Moreover, research by several groups using interventional techniques (such as biopsy) under MRI guidance (Figure 8) show improved diagnostic accuracy and allow for novel treatment options, such as targeted therapy with focused ultrasound, cryotherapy, or laser.25 Anatomical detail, only depicted by MRI, ensures the feasibility of focal treatments, such as external beam radiation, seed placement during brachytherapy, and focal ablation by high-intensity focused ultrasound (HIFU) (Figure 9). Moreover, software, such as the open source 3D Slicer (www. with a prostate module called ProstateNav, provides image registration methods and offers guidance to the interventional radiologist,showing details, such as prostate movement and intraprocedure deformation, enabling accurate biopsy needle placement (Figure 10).26

Acknowledgments: The authors thank Kimberly Lawson for help in editing, preparing, and overseeing this work, and Darcell McKenzie for administrative assistance.


  1. National Cancer Institute. Prosate cancer. Accessed February 7, 2011.
  2. McLeod DG. Success and failure of single-modality treatment for early prostate cancer. Rev Urol. 2004;6 Suppl 2:S13-19.
  3. Thompson I, Thrasher JB, Aus G, et al. Guideline for the management of clinically localized prostate cancer: 2007 update. J Urol. 2007; 177:2106-2131.
  4. Umbehr M, Bachmann LM, Held U, et al. Combined magnetic resonance imaging and magnetic resonance spectroscopy imaging in the diagnosis of prostate cancer: A systematic review and meta-analysis. Eur Urol. 2009;55:575-590.
  5. Ogura K, Maekawa S, Okubo K, et al. Dynamic endorectal magnetic resonance imaging for local staging and detection of neurovascular bundle involvement of prostate cancer: Correlation with histopathologic results. Urology. 2001;57:721-726.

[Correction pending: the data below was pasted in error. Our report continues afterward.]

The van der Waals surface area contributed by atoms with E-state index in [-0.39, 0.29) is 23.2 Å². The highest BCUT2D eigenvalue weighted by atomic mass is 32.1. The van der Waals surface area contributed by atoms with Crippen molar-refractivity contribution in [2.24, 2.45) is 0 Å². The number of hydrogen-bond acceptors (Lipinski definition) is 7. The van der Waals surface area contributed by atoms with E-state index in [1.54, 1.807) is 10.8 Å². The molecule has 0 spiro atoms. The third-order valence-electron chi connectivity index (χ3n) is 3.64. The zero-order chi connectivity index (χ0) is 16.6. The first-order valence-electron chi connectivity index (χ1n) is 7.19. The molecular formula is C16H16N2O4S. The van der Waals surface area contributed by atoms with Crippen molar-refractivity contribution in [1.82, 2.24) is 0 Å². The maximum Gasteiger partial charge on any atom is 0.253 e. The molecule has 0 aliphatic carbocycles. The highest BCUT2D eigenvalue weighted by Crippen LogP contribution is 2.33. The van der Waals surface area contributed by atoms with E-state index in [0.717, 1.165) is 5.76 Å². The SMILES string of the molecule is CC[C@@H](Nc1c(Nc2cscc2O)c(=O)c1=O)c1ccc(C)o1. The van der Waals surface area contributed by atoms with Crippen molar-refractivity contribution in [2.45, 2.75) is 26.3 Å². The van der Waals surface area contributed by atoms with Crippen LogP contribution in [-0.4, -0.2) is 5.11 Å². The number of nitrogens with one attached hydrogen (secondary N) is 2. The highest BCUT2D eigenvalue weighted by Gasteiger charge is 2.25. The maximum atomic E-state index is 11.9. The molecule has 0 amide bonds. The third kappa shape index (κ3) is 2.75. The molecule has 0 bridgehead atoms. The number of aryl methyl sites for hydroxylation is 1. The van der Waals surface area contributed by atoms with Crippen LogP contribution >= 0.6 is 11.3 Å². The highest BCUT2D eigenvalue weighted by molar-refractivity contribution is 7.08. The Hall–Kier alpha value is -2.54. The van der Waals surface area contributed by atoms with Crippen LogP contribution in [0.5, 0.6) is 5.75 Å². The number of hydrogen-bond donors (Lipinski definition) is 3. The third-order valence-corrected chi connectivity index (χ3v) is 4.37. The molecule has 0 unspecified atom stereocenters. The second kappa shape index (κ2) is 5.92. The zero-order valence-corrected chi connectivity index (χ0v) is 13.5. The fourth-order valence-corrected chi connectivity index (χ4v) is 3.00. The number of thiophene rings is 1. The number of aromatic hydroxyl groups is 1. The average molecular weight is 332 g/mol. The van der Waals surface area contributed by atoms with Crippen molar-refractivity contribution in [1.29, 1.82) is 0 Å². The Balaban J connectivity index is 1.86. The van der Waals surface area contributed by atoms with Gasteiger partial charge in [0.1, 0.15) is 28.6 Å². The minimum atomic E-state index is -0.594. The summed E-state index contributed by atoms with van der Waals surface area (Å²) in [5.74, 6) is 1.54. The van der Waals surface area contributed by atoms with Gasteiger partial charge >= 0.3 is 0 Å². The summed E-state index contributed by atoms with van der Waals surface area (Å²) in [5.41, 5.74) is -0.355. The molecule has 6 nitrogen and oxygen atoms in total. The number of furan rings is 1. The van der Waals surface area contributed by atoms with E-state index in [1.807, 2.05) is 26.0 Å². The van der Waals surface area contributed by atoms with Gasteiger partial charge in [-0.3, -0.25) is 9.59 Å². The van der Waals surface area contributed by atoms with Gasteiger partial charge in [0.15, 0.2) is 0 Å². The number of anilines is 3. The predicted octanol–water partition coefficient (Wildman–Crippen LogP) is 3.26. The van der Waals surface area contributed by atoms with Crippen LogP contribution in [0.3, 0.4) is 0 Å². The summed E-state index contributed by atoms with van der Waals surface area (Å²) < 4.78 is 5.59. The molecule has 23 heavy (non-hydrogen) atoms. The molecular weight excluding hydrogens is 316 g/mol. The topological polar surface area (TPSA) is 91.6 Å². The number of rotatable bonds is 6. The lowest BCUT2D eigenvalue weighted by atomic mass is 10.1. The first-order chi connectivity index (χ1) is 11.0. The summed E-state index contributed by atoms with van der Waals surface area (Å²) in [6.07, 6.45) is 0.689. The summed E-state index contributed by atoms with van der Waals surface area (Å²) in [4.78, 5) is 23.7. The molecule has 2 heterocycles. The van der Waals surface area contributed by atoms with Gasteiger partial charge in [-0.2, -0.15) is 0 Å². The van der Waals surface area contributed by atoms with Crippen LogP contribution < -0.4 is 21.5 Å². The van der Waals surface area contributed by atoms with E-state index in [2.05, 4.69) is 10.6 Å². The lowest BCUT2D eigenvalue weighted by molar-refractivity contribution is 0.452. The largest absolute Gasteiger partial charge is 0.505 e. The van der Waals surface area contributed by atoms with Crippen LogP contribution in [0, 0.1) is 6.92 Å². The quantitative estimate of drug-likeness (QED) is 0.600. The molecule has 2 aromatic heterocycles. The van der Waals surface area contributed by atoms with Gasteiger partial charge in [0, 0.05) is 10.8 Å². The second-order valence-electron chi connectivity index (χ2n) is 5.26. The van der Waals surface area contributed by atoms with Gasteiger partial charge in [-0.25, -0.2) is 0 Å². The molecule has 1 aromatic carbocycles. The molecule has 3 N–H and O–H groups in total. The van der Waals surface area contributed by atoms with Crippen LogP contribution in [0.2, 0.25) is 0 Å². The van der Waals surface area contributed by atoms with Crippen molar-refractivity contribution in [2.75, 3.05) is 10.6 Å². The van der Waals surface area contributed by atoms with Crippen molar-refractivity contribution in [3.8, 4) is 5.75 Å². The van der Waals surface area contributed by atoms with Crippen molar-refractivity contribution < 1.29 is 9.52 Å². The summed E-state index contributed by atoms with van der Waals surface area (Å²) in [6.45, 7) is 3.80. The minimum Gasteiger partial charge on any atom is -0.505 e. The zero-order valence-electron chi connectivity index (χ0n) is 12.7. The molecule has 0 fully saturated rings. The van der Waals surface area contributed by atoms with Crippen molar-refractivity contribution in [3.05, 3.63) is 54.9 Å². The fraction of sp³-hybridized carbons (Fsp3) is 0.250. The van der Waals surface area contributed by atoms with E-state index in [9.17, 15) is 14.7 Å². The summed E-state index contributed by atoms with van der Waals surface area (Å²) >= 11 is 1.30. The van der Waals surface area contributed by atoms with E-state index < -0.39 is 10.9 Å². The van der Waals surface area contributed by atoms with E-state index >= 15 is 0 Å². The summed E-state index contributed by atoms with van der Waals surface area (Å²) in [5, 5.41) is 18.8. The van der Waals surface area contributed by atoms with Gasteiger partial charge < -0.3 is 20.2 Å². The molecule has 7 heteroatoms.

6. Wang L, Hricak H, Kattan MW, et al. Prediction of organ-confined prostate cancer: Incremental value of MR imaging and MR spectroscopic imaging to staging nomograms. Radiology. 2006;238:597-603.
  7. Haker SJ, Mulkern RV, Roebuck JR, et al. Magnetic resonance-guided prostate interventions. Top Magn Reson Imaging. 2005; 16:355-368.
  8. Jolesz FA, Hynynen K, McDannold N, Tempany C. MR imaging-controlled focused ultrasound ablation: A noninvasive image-guided surgery. Magn Reson Imaging Clin N Am. 2005;13:545-560.
  9. Akduman B, Barqawi AB, Crawford ED. Minimally invasive surgery in prostate cancer: Current and future perspectives. Cancer. 2005;11:355-361.
  10. Ahmed HU, Kirkham A, Arya M, et al. Is it time to consider a role for MRI before prostate biopsy? Nat Rev Clin Oncol. 2009;6:197-206.
  11. Kelloff GJ, Choyke P, Coffey DS. Challenges in clinical prostate cancer: Role of imaging. AJR Am J Roentgenol. 2009; 192:1455-1470.
  12. Heijmink SW, Futterer JJ, Hambrock T, et al. Prostate cancer: Body-array versus endorectal coil MR imaging at 3T--comparison of image quality, localization, and staging performance. Radiology. 2007;244:184-195.
  13. Langer DL, van der Kwast TH, Evans AJ, et al. Prostate tissue composition and MR measurements: Investigating the relationships between ADC, T2, K(trans), v(e), and corresponding histologic features. Radiology. 2010;255:485-494.
  14. Oto A, Kayhan A, Jiang Y, et al. Prostate tissue composition and MR measurements: Investigating the relationships between ADC, T2, K(trans) MR imaging. Radiology. 2010;257:715-723.
  15. Arumainayagam N, Kumaar S, Ahmed HU, et al. Accuracy of multiparametric magnetic resonance imaging in detecting recurrent prostate cancer after radiotherapy. BJU Int. 2010;106:991-997.